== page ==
\90\ NIOSH Publication No. 2002-113, May 2002.

    This analysis overstates health benefits to the extent that we do 
not account for differential risks posed by different types of fibers 
as identified by PCM, and differences in the cancer mortality risk for 
asbestos-exposed workers who smoke and those who do not.
2. Discussion of Costs
    The proposed rule would result in total yearly costs of about 
$136,100. The cost would be about $91,500 per year for metal and 
nonmetal mines and about $44,600 per year for coal mines. These costs 
represent less than 0.001 percent of the yearly revenues of $38.0 
billion for the metal and nonmetal mining industry and $10.1 billion 
for the surface coal mining industry.
    Table VIII-1 presents our estimate of the total yearly compliance 
costs by compliance strategy and mine size. The total costs reported 
are projected costs, in 2002 dollars, based on our knowledge, 
experience, and available information.

                                Table VIII-1.--Summary of Yearly Compliance Costs
                                                        Compliance strategy
                                 ----------------------------------------------------------------    Total for
  Metal and nonmetal mine size                                                      Removal of       metal and
                                     Selective      Wet methods        Mill         introduced    nonmetal mines
                                      mining                        ventilation       asbetos
Small (< 20).....................          $1,058          $1,235            $747          $1,750          $4,790
Large (20-500)..................           4,922           8,614          12,916          21,000          47,452
Large (>500)....................           1,641           2,871          19,001          15,750          39,264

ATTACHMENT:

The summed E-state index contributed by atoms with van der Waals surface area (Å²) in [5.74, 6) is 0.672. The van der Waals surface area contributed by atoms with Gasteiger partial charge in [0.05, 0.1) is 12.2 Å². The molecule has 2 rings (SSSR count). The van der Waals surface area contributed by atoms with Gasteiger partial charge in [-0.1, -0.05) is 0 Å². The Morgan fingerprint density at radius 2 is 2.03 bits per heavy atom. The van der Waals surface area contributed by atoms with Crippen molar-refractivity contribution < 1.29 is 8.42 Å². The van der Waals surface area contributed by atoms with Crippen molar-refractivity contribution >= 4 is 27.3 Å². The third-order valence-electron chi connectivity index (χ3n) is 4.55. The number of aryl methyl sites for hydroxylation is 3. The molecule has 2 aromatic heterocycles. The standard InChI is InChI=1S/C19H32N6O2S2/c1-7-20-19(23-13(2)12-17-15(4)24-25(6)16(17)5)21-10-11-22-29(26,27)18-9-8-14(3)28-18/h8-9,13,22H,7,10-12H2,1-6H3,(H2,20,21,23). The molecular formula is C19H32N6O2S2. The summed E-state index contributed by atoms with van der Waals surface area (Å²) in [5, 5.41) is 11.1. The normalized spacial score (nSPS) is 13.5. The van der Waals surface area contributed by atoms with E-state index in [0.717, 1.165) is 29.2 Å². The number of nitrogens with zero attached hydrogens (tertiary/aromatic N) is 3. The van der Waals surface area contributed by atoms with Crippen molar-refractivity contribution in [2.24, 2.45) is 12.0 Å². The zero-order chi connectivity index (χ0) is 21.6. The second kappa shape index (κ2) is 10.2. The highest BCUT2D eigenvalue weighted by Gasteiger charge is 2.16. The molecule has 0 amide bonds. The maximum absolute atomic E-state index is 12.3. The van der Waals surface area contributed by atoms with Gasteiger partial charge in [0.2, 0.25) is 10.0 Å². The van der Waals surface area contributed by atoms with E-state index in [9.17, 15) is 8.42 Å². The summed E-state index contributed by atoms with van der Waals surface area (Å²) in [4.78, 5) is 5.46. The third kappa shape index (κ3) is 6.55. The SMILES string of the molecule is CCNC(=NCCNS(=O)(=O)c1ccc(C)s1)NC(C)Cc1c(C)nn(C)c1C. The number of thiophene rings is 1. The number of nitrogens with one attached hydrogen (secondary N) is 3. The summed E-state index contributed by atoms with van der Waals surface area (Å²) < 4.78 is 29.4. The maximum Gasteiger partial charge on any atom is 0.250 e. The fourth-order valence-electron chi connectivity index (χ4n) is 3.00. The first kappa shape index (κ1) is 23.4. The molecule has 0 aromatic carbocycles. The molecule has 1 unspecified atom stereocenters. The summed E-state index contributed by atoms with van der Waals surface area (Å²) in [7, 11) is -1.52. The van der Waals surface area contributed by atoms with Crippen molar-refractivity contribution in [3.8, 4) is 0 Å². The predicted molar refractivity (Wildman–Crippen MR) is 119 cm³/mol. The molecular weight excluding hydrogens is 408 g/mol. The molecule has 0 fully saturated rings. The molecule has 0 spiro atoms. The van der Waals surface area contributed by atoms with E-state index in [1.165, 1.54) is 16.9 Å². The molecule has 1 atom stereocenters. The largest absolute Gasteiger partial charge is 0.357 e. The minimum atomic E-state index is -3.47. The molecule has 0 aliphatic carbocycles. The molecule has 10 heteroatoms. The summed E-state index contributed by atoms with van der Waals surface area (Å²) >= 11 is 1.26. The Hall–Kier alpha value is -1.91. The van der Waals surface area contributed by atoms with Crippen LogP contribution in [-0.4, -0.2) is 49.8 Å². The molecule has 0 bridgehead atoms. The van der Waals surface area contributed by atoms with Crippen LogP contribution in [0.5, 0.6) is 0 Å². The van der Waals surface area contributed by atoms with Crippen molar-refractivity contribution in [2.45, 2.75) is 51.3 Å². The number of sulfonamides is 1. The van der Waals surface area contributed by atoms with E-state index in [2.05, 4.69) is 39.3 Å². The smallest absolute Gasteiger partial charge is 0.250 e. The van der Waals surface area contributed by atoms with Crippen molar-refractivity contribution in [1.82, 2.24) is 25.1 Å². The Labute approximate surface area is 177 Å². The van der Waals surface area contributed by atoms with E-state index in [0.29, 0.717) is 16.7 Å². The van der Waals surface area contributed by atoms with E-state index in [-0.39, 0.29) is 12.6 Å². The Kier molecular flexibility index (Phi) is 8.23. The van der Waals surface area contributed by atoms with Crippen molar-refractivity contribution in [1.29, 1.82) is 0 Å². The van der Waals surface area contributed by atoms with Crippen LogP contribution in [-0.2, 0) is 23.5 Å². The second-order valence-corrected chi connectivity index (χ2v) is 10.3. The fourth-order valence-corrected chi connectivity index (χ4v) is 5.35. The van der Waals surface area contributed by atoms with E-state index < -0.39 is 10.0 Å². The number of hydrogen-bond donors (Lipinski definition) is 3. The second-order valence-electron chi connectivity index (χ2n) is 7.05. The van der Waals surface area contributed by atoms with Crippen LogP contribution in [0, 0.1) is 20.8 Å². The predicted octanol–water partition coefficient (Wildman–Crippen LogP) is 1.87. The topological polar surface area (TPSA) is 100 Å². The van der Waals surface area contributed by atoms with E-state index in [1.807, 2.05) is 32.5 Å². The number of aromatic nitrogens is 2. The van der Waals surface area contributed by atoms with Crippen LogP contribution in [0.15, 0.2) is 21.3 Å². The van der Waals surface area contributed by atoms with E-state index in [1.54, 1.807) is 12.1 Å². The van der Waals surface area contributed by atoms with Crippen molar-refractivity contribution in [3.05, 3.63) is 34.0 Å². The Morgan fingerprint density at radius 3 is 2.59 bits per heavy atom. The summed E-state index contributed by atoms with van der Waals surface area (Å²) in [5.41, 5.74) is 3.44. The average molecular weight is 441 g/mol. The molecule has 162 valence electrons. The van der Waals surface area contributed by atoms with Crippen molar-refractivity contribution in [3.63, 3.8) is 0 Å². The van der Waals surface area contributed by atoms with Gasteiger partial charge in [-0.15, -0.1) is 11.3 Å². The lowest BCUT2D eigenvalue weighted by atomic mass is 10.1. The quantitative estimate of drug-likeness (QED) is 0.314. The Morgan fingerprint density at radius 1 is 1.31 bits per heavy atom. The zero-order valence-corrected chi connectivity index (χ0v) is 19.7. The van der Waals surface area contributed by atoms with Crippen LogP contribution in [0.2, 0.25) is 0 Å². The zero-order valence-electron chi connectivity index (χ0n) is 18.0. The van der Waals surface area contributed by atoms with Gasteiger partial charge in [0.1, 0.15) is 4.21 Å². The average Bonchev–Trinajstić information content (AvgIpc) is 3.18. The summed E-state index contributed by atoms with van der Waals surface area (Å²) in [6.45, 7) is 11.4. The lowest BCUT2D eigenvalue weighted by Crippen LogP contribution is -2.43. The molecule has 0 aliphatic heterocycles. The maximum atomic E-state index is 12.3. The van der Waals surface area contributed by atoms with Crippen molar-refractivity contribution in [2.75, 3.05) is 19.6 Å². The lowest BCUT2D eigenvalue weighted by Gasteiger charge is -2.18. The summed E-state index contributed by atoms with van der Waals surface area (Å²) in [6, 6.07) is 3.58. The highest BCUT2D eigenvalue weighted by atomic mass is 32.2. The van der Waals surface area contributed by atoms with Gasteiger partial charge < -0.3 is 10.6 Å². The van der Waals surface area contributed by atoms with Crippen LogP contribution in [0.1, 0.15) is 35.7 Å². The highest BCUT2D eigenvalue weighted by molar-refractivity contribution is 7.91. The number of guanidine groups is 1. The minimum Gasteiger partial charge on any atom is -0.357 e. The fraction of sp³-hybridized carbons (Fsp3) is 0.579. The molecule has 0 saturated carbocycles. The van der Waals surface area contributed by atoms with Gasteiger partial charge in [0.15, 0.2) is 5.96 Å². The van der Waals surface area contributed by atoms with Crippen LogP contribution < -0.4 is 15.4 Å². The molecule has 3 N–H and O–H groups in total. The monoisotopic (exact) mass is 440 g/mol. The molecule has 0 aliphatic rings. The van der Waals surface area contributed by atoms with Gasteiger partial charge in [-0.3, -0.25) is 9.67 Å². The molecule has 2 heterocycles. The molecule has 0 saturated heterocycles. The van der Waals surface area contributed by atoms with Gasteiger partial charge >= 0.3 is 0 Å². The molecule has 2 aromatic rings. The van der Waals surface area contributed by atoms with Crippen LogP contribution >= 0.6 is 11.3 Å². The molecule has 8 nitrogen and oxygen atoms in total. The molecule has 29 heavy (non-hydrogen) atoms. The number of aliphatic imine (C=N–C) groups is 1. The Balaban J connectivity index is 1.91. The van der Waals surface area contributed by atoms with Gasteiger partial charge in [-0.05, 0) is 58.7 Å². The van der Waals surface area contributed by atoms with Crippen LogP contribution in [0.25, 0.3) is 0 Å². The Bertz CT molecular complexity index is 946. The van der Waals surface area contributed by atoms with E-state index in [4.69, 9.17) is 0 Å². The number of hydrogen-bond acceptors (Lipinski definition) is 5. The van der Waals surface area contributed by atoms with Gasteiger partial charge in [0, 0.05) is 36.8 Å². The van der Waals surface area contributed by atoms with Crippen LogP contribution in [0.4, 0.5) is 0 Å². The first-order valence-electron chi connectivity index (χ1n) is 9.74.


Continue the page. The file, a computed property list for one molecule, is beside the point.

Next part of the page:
Total.......................           7,622          12,721          32,664          38,500          91,506

                                                        Compliance strategy
         Coal mine size                                                             Removal of    Total for coal
                                     Selective      Wet methods        Mill         introduced         mines
                                      mining                        ventilation       asbetos
Small (< 20).....................  ..............  ..............  ..............            $875            $875
Large (20-500)..................  ..............  ..............  ..............          12,250          12,250
Large (>500)....................  ..............  ..............  ..............          31,500          31,500

[[Page 43982]]

    Total.......................  ..............  ..............  ..............          44,625          44,625

B. Feasibility

    MSHA has concluded that the requirements of this proposed rule 
would be both technologically and economically feasible. This proposed 
rule is not a technology-forcing standard and does not involve 
activities on the frontiers of scientific knowledge. All devices that 
would be required by the proposed rule are already available in the 
marketplace and have been used in either the United States or the 
international mining community. We have concluded, therefore, that this 
proposed rule is technologically feasible.
    As previously estimated, the mining industry would incur costs of 
about $136,100 yearly to comply with this proposed rule. These 
compliance costs represent well less than 0.001 percent of the yearly 
revenues of the mines covered by this rule, thus providing convincing 
evidence that the proposed rule is economically feasible.

C. Alternatives Considered

    In our discussion of PELs in section VII.B of this preamble, we 
recognize that there is a remaining residual risk of adverse health 
effects for miners exposed at the proposed asbestos 8-hour TWA PEL. We 
considered proposing a lower PEL as a regulatory alternative to further 
reduce the risk of adverse health effects from a working lifetime of 
exposure. Assuming 0.05 f/cc, for example, and interpolating the data 
from OSHA's risk assessment summarized in Table VI-4 of this preamble, 
there would be about 1.68 cancer deaths per 1,000 miners exposed to 
asbestos at 0.05 f/cc for 45 years. The 1.68 cancer mortality rate is 
50 percent less than the rate of 3.36 cancer deaths per 1,000 exposed 
miners calculated for the proposed 0.1 f/cc PEL; and about 97 percent 
less than we estimate for our existing standard (64.12 cancer deaths